China’s smartphone users are pitting US smartphone giant Apple against its domestic tech rival Huawei Technologies with the ongoing rivalry between Washington and Beijing spilling into the smartphone arena.
On Wednesday, Apple’s globally anticipated event to launch its latest iPhone 15 saw mixed reactions in China – the company’s third largest market – with wide comparisons between the phone and Huawei’s latest Mate 60 Pro.
While many online users liked the latest iPhone’s faster chip and improved gaming capabilities, many had misgivings about choosing an American brand over a domestically made rival.
A survey by Chinese news portal Sina, on social media platform Weibo, asking participants if they would buy the Mate 60 or iPhone 15 saw 61,000 votes for the Huawei device versus 24,000 for the iPhone 15.
Comparisons of how the Mate 60 Pro could make calls and send texts via satellite, while the iPhone 15 was only capable of satellite texts, also generated significant discussion.
“The iPhone 15 can only send SOS messages via satellite, using last-generation technology already deployed in Huawei’s Mate 60, which supports full satellite calling,” one user wrote.
Comparisons such as these were not new, however. China’s smartphone users have been comparing the two brands since Huawei’s latest phone launch. Some have even compared crowds at the stores of the two firms, all with a tinge of patriotic fervour.
The unveiling of Apple’s iPhone 15 attracted intense discussion online on Wednesday, as new models have done in the past. The new phone goes on sale online in China on Alibaba’s Tmall marketplace on September 15, and in stores on September 22.
Topics discussing the new launch attracted 380 million views on Weibo, with more than 800,000 discussions, including posts, comments and likes, on the iPhone 15.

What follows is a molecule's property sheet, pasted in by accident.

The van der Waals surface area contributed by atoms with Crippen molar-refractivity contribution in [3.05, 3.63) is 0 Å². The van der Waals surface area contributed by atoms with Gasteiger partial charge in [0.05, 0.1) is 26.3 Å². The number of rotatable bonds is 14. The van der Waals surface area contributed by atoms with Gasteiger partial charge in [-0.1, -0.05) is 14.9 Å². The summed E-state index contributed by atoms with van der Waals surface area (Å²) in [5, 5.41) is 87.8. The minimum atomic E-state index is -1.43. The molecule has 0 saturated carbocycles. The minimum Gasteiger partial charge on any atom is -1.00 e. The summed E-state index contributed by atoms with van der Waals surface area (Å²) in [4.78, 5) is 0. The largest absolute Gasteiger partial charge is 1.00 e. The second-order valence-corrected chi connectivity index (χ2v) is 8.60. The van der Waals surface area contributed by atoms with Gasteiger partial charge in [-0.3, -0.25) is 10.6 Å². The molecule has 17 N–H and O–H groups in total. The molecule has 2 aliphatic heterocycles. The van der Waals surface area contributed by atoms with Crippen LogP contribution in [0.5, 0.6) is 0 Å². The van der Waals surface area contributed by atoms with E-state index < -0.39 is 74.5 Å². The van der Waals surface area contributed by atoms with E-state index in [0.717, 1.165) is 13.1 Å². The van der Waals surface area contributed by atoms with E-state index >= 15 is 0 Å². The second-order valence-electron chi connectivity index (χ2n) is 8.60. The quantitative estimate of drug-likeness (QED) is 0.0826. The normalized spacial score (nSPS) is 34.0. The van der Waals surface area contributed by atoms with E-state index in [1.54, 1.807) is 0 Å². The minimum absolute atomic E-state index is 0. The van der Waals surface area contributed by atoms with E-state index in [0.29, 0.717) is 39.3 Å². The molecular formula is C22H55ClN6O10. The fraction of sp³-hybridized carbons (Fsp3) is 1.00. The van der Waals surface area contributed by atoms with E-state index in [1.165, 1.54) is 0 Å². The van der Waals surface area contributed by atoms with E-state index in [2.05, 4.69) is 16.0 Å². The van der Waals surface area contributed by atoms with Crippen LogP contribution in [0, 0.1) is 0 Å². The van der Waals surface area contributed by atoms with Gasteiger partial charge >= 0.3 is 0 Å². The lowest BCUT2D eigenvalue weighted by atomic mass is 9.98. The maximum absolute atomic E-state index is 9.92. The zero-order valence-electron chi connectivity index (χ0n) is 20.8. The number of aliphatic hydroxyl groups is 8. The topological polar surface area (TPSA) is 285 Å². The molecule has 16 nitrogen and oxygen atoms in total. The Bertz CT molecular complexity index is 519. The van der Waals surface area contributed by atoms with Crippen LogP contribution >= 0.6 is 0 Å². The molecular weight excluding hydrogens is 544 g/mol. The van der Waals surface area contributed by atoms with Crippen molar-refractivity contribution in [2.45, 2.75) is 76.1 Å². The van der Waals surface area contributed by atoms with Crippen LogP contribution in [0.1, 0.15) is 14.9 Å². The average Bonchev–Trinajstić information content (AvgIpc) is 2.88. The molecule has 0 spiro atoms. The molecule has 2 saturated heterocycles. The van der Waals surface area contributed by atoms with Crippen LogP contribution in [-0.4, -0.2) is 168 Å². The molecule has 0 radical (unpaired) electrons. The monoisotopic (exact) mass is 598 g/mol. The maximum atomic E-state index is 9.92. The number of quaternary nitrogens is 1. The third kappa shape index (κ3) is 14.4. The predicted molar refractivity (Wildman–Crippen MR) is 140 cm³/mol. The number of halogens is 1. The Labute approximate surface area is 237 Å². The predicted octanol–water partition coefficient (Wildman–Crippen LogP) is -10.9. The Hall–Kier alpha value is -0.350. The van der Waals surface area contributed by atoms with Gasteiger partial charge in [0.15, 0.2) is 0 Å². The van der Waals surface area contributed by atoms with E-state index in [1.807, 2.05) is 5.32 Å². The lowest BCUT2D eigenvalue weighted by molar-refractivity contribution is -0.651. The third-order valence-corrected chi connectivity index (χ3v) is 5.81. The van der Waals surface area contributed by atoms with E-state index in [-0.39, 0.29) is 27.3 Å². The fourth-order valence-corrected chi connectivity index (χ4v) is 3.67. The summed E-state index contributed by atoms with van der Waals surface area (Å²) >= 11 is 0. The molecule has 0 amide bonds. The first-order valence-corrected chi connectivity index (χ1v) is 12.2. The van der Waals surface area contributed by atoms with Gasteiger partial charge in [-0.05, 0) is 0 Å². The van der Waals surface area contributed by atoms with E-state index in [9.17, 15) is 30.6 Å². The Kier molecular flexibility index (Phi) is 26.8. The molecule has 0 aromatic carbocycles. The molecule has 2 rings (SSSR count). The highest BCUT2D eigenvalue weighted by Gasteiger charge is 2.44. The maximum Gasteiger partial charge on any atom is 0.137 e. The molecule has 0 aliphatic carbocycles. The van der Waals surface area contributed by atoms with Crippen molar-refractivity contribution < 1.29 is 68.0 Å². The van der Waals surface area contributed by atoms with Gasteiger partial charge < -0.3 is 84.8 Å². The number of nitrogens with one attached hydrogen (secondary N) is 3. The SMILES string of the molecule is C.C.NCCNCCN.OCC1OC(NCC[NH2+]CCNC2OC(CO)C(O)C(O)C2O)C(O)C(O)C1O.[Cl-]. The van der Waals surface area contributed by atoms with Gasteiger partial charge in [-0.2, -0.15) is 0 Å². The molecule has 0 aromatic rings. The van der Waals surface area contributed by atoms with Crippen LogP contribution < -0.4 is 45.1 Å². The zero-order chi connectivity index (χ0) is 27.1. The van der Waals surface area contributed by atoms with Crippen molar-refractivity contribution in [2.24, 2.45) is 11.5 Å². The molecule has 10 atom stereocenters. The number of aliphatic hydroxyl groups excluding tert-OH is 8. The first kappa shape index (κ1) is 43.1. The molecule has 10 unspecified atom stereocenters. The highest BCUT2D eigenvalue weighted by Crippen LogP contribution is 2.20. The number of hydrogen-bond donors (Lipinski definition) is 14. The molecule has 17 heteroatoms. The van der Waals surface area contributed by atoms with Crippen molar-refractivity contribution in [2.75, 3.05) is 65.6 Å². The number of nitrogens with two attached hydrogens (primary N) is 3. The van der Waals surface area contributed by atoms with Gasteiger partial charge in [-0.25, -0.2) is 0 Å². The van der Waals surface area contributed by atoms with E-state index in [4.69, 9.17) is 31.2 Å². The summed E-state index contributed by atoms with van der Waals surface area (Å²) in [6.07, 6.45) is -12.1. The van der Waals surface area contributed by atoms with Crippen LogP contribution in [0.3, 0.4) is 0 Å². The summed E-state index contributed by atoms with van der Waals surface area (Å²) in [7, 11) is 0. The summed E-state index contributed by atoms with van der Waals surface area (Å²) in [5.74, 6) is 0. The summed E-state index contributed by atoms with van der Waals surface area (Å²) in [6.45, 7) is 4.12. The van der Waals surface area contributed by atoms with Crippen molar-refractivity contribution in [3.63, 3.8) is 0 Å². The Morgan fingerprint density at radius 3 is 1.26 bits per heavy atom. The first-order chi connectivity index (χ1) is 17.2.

Many cheered the iPhone 15 Pro’s new 3 nanometer chip and Apple’s pitch that console-quality games such as “Resident Evil 4 Remake”, can be played on the device, appealing to China’s army of mobile gamers.
China remains key market for Apple, where it occupies a leading position in the premium smartphone market. Its lead is, in part, due to the decimation of Huawei’s smartphone business by US export controls.
But the company has also come under scrutiny in China in the run-up to the iPhone 15’s launch. Shares in Apple and its suppliers were battered last week after reports that Chinese government agencies and state firms were banning staff from using the phone. Beijing has denied the reports.
The slump also followed Huawei’s Mate 60 launch, with the phone touting an advanced chip, seen as a breakthrough for the Chinese firm attempting a comeback.
Chinese state media too applauded the Mate 60 Pro rollout ahead of the Apple event, citing it as a triumph by China over US sanctions.
China’s smartphone market, like the sector globally, is in the midst of a slump and analysts cautioned that this, and the country’s slowing economy, could also weigh on sales of the iPhone 15.
Apple’s third-party retailers in February launched rare discounts on the iPhone 14 Pro by as much as 10% that helped sales but could undermine demand for the latest series, analysts said.
“This is not a good signal for the upcoming 15 series as some demands have been fulfilled before the launch,” said Archie Zhang, a research analyst at Counterpoint. “Before Huawei’s surprise launch, we projected Apple’s sales in China Q3 and Q4 to be flat or slightly weaker than last year.”
Will Wong, an analyst with industry research group IDC, saw recent public sector developments and Huawei posing a challenge for Apple.
“Sales [of the iPhone 15] are not going to be easy, especially since Chinese consumers are either being cautious in spending or shifted their focus to leisure or travel,” he added.
IDC expects Apple’s share in China’s premium phone market will gradually decline due to increased competition from Huawei.
For the first half of 2023, Apple held 67% of market share for phones priced over $600, followed by Huawei with 15.6%.
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